For a while now my colleague Jason Payn has been expounding this idea of wider collaboration in our industry. A perfect case in point is the photo above, from one of our service technicians.
What you can see here is an automatic bi-parting door (not a DORMA one) stuck in the open position. Obviously, that’s why our tech was called out…
However, when he arrived to assess the situation, he couldn’t access the operator to fix the door because the mechanism had been completely built in to the bulkhead without any kind of access panel being included.
As an electro-mechanical device, automatic door operators require regular service and maintenance to keep them working and, more importantly, Building WOF compliant under NZS4239.
This situation is sad, short-sighted and a failing to the end-user of the building as well as being very, very expensive to rectify. These types of instances reflect on our industry as a whole and can be held up as an example of what needs to change.
It’s easy to say we’re busy, rushed, stressed and pressured, but I wonder how much of that feeling comes as a result of situations like this?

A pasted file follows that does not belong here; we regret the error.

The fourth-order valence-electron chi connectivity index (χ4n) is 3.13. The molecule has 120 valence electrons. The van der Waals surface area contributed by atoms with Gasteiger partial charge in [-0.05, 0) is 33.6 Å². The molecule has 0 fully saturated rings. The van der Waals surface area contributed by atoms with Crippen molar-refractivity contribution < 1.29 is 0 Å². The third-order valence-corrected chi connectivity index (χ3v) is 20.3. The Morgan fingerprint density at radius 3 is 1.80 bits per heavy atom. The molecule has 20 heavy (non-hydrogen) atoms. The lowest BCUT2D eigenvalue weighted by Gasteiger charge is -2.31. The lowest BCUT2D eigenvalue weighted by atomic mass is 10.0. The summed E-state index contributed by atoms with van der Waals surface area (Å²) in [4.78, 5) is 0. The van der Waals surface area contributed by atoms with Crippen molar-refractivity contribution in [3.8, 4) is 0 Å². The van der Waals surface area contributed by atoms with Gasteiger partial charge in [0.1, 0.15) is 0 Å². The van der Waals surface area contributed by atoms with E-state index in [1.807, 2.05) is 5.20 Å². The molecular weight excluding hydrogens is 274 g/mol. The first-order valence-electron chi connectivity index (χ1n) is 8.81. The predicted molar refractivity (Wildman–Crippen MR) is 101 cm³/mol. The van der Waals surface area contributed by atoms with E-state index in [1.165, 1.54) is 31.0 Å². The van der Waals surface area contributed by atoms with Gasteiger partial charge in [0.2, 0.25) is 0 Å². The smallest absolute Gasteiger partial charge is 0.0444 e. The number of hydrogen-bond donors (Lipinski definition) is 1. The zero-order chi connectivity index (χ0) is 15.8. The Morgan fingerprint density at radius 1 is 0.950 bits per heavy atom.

Jason has been floating around an idea about overlapping roles throughout our industry. Perhaps once the tenders have been won, those businesses meet around a table for 30 minutes or so, discovering each other's expectations for the project, possible pitfalls and traps for young players.
While this may not completely stop a basic mistake like the one above, at least the network has been built and the lines of communication opened.
By meeting up front, it will allow us to address build situations that involve a number of stakeholders and, if things still go bad, you have a basis of connection from which to resolve the issues.
Collaboration cuts costs, no question! And the more challenges we can shed light on at the front end means less noise, drama, and yes, cost at the back end, when the pressure is really on.